Scattered thunderstorms — any weather app you flick open throws out those ominous words for the few days of the Test match at Pune. The outfield at the ground is sand-based and the local authorities claim that the game can be restarted in just 15-20 minutes after rain. Be that as may, what if there is a torrential downpour? A wash out or a rain-curtailed draw isn’t the best of news at any time but it’s more than just a bummer in the new Test championship model. It will rob the victor of 40 points – drawn game at Pune will only yield 13 points.
The Championship format stipulates 120 points for a Test series and it’s then accordingly distributed, factoring the number of Tests played in the series.
A five-match series would mean 24 for a win in a Test, two-Test series would be 60 for a win, and since India-South Africa series is a three-match affair, the winners get 40 points for a Test. It incentivises teams to push for wins as a draw in a five-match series will only get you 8 points and in a two-Tests series 20 points.
The championship format not only makes every game valuable and gives much-needed context but is also likely to bite a team in situations like rain. Pune has been under deluge for a while now, and though sunshine broke through couple of days ago and likely to shower down for the next few days, the forecast from 10th – the first day – isn’t great.
Not to suggest that this should be seen as India robbed, necessarily. For all their listless spin bowling in the first game, the South Africans did fight admirably in patches, and if they hadn’t come up against an inspired Mohammad Shami on the final day, they could well have drawn the game.
Such were the conditions that the oldish ball, once went soft, had nothing to offer to the spinners.
It also places R. Ashwin’s first-wicket haul of 7 wickets in proper context – it was a fine effort in the circumstances. And of course, Shami’s wonderful spell in trying conditions on the last day will go down as one of the finest performances by an Indian seamer in the fourth innings of a game.
It was a peculiar game, the spinners wanting to bowl with the new ball and the seamers preferring the older one to skid them if they can. In both departments, India were far superior.
Not just the spinners, but even the Indian pacers know the conditions far better and know what to attempt with the ball. Kagiso Rabada did have an inspiring spell, unlucky not to dismiss Cheteshwar Pujara in the second innings, but by then, they were doing more of a holding job. Especially after their spinners bled runs.
It’s their batting that kept them in the game. Dean Elgar is one of the better dogged openers in world cricket, and he showed he has the game to adapt to Indian conditions.
The batting also threw up the puzzling question of why Faf du Plessis isn’t batting at No.4. Surely, with Temba Bavuma stuck at the crease, it’s better for his own confidence to be sent one place down.
Else consistent failures in this series might well cause him more harm. Du Plessis can, as he showed in the first innings, take the game forward and if one of the top-order stay with him, he can resist well.
Batting order juggle
South Africa are at an interesting rebuilding phase right now. The seam attack is still pretty good, the top order have the talent, skill, and tried showing the kind of intent needed to take on India in India. Aiden Markram came up with a decent performance in the second innings, and Theunis de Bruyn, the No.3, might have not made many runs but he showed glimpses of why he is rated as a good player against spin.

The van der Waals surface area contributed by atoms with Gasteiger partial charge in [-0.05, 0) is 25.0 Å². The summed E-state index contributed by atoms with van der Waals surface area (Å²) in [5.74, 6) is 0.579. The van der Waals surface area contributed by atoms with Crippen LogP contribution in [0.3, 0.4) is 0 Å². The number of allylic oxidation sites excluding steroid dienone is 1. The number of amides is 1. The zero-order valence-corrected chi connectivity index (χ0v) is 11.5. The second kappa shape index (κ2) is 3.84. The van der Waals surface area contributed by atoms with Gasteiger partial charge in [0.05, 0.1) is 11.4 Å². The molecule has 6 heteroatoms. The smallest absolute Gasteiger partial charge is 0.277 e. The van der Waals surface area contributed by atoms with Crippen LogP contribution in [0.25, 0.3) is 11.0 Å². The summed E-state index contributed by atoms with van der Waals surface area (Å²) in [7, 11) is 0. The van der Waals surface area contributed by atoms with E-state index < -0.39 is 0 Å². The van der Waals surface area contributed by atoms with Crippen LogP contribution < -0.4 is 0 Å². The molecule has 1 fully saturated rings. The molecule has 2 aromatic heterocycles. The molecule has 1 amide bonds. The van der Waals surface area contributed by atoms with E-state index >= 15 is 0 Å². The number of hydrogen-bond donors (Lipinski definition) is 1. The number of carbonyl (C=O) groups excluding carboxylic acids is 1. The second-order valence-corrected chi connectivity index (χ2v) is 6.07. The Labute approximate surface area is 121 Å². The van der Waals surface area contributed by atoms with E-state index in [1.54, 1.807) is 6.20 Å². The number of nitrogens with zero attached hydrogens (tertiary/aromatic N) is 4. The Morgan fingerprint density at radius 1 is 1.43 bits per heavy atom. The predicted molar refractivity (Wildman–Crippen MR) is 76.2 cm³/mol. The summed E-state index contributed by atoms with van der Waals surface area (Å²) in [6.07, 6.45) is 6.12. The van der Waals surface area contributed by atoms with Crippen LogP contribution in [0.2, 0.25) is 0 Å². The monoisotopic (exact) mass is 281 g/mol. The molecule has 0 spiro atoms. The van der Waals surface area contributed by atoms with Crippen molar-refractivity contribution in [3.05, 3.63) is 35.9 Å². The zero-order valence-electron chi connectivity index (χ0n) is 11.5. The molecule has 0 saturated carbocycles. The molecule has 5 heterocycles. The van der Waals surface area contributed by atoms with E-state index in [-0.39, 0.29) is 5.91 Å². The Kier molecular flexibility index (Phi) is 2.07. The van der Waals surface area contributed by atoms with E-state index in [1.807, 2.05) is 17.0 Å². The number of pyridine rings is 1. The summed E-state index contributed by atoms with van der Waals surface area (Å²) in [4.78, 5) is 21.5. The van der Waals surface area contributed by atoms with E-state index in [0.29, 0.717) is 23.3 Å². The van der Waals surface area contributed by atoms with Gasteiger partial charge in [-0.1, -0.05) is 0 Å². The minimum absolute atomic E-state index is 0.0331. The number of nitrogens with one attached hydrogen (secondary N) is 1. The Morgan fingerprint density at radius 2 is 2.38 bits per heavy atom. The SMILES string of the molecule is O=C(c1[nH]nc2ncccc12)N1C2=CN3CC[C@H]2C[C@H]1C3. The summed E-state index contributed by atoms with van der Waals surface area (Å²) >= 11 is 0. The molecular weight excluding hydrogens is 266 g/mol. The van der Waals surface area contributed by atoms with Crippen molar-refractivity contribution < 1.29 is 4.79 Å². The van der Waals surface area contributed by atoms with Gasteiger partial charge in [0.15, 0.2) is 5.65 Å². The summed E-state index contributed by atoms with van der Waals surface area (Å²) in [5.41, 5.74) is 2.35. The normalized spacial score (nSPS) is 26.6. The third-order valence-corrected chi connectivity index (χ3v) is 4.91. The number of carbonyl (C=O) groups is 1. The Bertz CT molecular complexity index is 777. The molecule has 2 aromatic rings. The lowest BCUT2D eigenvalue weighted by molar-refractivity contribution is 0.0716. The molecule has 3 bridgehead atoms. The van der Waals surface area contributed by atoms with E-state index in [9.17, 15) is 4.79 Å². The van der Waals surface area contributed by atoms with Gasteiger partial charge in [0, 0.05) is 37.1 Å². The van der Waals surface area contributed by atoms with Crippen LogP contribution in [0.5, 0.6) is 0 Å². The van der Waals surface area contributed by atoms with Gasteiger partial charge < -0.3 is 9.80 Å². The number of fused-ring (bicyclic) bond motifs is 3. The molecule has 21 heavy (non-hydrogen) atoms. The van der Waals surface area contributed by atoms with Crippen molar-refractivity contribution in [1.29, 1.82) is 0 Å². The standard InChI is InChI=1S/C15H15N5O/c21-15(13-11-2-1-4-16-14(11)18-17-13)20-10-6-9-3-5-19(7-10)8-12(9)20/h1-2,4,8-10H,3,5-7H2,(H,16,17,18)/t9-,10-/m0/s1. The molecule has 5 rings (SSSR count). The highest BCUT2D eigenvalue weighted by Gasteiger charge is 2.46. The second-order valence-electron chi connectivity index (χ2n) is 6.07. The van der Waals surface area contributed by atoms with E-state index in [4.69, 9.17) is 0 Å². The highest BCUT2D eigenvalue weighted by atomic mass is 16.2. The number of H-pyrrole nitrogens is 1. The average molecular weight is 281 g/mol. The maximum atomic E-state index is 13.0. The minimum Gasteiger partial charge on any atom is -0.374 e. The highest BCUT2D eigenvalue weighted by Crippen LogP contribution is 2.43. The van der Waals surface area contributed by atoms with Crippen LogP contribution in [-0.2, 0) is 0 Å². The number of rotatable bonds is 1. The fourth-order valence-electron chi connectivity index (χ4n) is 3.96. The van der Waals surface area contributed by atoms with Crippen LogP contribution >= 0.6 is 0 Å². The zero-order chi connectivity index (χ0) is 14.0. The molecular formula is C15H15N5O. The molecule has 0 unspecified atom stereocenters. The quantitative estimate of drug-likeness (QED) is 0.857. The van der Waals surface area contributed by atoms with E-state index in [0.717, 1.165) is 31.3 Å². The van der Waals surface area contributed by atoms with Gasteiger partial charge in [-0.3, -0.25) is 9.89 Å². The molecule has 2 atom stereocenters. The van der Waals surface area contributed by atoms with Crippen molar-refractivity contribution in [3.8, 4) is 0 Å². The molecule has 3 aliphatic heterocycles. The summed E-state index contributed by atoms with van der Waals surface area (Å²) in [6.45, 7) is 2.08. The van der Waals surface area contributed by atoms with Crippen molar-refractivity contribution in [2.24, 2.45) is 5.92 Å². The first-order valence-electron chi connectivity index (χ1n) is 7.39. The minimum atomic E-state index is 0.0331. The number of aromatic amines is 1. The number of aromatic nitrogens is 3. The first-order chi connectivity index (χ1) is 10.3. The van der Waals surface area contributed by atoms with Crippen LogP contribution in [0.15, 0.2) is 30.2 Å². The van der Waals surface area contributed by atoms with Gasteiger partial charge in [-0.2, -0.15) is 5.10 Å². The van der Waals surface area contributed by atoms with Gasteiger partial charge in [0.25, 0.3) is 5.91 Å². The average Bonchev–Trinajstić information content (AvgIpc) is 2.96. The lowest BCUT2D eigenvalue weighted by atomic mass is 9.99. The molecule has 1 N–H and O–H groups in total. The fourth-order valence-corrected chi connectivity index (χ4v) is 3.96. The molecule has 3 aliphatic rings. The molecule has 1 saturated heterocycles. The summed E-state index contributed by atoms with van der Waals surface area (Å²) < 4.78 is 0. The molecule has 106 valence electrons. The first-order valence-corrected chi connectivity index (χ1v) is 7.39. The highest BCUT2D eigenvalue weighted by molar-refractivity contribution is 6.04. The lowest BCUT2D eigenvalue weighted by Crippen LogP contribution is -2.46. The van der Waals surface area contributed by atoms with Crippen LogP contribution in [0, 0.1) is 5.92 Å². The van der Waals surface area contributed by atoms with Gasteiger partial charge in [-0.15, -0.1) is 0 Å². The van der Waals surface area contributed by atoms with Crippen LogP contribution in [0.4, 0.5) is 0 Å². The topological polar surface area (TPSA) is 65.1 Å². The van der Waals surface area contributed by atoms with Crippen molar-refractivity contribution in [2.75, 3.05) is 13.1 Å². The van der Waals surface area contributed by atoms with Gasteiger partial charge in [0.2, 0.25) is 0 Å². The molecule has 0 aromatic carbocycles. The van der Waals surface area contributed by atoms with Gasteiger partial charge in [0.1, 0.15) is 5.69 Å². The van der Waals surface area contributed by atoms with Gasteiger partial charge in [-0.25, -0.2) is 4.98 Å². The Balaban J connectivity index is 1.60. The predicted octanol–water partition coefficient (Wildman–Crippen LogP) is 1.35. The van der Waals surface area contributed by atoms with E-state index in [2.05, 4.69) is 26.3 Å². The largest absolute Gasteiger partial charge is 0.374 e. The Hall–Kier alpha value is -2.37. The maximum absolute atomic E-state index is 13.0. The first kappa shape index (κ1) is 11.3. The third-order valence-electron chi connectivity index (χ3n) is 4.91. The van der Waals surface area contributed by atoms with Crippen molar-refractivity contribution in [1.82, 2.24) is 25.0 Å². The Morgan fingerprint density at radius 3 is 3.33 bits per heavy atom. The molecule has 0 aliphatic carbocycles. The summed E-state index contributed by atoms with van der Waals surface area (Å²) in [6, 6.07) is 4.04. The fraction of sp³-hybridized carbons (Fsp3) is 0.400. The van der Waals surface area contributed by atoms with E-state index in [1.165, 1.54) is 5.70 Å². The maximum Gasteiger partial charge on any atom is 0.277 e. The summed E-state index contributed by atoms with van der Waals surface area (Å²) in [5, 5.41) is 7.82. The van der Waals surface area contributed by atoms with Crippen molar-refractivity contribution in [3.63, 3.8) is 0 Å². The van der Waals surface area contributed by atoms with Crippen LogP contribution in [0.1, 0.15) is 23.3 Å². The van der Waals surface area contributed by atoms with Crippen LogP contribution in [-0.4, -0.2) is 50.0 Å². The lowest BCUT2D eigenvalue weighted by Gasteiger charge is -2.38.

He did have a problem or two in picking Ashwin but his intent was of someone who believes he is good enough to attack. Or play positively at least. Both times, he fell trying an aggressive shot but the South African camp reckon he will come good soon.
Senuran Muthusamy impressed by his application with the bat in the second innings, prompting a question to du Plessis whether he could be promoted in the batting order to squeeze in a seamer instead. “He played unbelievably well, technically very sound against spin. There is a case (for promoting). Before this Test I would have said no because I hadn’t seen enough of his batting but he showed to everyone, not just to myself, that he can definitely play at no. 7.”
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The Test also provided with great learning experience for du Plessis, the captain.
“A lot about angles. It’s my first time captaining in India. You learn about different angles of field placements, where the ball tends to travel more. You watch the opposition what they are doing. You watch their bowling attack, try and see how they set up batters. We will have plans for next game.”
The rains in the recent past means we still don’t know how the Pune pitch is likely to play out. It couldn’t have been possible to produce a dry surface in this wet September-October and hopefully it at least won’t be as dull as the one at Vizag.
The best off-the-field moment in the Vizag Test came when Vernon Philander was asked a question about playing a third seamer instead of a spinner. He stared. He laughed. He stared. He fell silent. He laughed again. Then said, “both team’s seamers have taken only 4 wickets”.
Then of course, Shami came and turned the game upside down on the final day, and it probably would have made South Africa think about their next eleven, depending on the pitch of course. And if clouds empty out on the match days, then there will be some cursing and muttering, probably more in the Indian camp.